Dhaba Review – Chhabra Hotel and Restaurant

Chhabra Restaurant

It’s hard to categorize Chhabra Restaurant; it’s not the metropolitan restaurant that one finds in malls or even city arcades and nor is it the conventional Dhaba. A village restaurant maybe, or a city-Dhaba; it might in the end not matter how it’s categorized because like with most things food all that ever matters is taste.

A 45 minute drive from HUDA Metro Station in Gurgaon – roughly 25 kms – near the Sultanpur Bird Sanctuary main gate – another 5 kilometres ahead, past the railway crossing – Chhabra Restaurant is a vegetarian only eating joint that proved to be quite the culture shock for my 8-year-old daughter – first timer -who initially refused to eat at the place but by the end had finished everything on her plate – including a second Parantha – something that never happens at home.

The drive to Chhabra Restaurant is fairly smooth and straightforward with occasional traffic prone areas in-between. The restaurant though does come up suddenly if you’re expecting it to be a Dhaba – as I was – because it’s doesn’t have that kind of space up front or the other paraphernalia – Charpai and the likes – around it. It’s a restaurant plain and simple in all respects. The service is friendly and quick, typical of such establishments. It’s a place where even if they would have added a 10% service tax – which they didn’t – you’d feel like paying a tip on top of that. Moreover, it’s clean and airy, with a road in front that sees traffic but at least on the day we visited it didn’t have heavy traffic.

Chhabra - The Table

I came with prior knowledge that Chhabra serves amazing Tandoori Paranthas and they sure didn’t disappoint. They are the kind of Paranthas that would make some of the more expensive restaurants in the city bow their heads with shame. I know it sounds overly romantic but the Paranthas had a very earthy flavour to them, the coal-y smell and taste still holding tight with each bite and the freshness of the ingredients quite visible, and that good felling of guilt thanks to dollops of butter on top. I ate two plus Paranthas – Paneer, Half of Gobhi, Half of Aaloo-Gobhi, and a little bit of the Plain – and five minutes after having left the place I was already missing them hoping that it would have been a good idea to pack a couple for later – although, eating them fresh, only seconds out of tandoor, was part of the reason why they were so good.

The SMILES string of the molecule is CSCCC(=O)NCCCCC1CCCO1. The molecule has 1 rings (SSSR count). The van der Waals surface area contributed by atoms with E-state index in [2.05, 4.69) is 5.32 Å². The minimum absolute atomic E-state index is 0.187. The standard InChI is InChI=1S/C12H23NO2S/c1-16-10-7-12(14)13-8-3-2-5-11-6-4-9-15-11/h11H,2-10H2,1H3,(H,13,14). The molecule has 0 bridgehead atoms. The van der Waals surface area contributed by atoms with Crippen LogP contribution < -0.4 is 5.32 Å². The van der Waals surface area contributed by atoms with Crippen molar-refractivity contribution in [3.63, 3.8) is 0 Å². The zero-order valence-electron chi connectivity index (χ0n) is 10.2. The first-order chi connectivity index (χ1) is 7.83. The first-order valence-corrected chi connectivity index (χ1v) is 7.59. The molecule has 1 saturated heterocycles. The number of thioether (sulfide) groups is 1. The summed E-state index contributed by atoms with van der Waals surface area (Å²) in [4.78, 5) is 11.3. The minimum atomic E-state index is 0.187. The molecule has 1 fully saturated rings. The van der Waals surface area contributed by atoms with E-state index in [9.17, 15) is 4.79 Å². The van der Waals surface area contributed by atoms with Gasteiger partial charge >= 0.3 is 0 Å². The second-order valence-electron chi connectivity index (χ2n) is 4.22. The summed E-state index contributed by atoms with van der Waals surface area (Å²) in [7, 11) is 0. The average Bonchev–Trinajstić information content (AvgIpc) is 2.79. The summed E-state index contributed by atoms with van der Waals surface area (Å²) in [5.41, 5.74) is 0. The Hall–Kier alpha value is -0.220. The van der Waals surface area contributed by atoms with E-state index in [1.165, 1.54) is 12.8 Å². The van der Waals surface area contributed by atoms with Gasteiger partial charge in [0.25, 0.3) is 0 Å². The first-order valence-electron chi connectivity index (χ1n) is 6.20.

As for the curries – Paneer Makhani and Kadhi (the pakodi was slightly hard) – while nothing stood out, they both were satisfactory. The spiciness in them didn’t linger for long and could easily be overcome with a spoon of yogurt – lovely smooth plain yogurt that would give any Greek yogurt a run for their money – or a sip of water. I did however enjoy the Methi Paneer which came in white gravy and went well with the Paranthas.

Chhabra Restaurant might not yet be one of the famous “dhabas” that dot the region, but it deserves to be frequented and is definitely worth the drive. The prices of everything we ate made me re-think living in the city and for a while I wondered if somehow I could relocate to where the Dhaba is or at least source the vegetables from where they do. That fact that Chhabra Hotel and Restaurant is so close to Sultanpur makes is more favourable as it can easily be linked with a day trip bird watching in the sanctuary with the family. Local, homely, delicious food that shouldn’t be missed and although I never got around to tasting their Tawa Paranthas – I’m sure they are good too – I wouldn’t mind driving there again just for the Tandoori options and a full plate of Dahi (yougurt).


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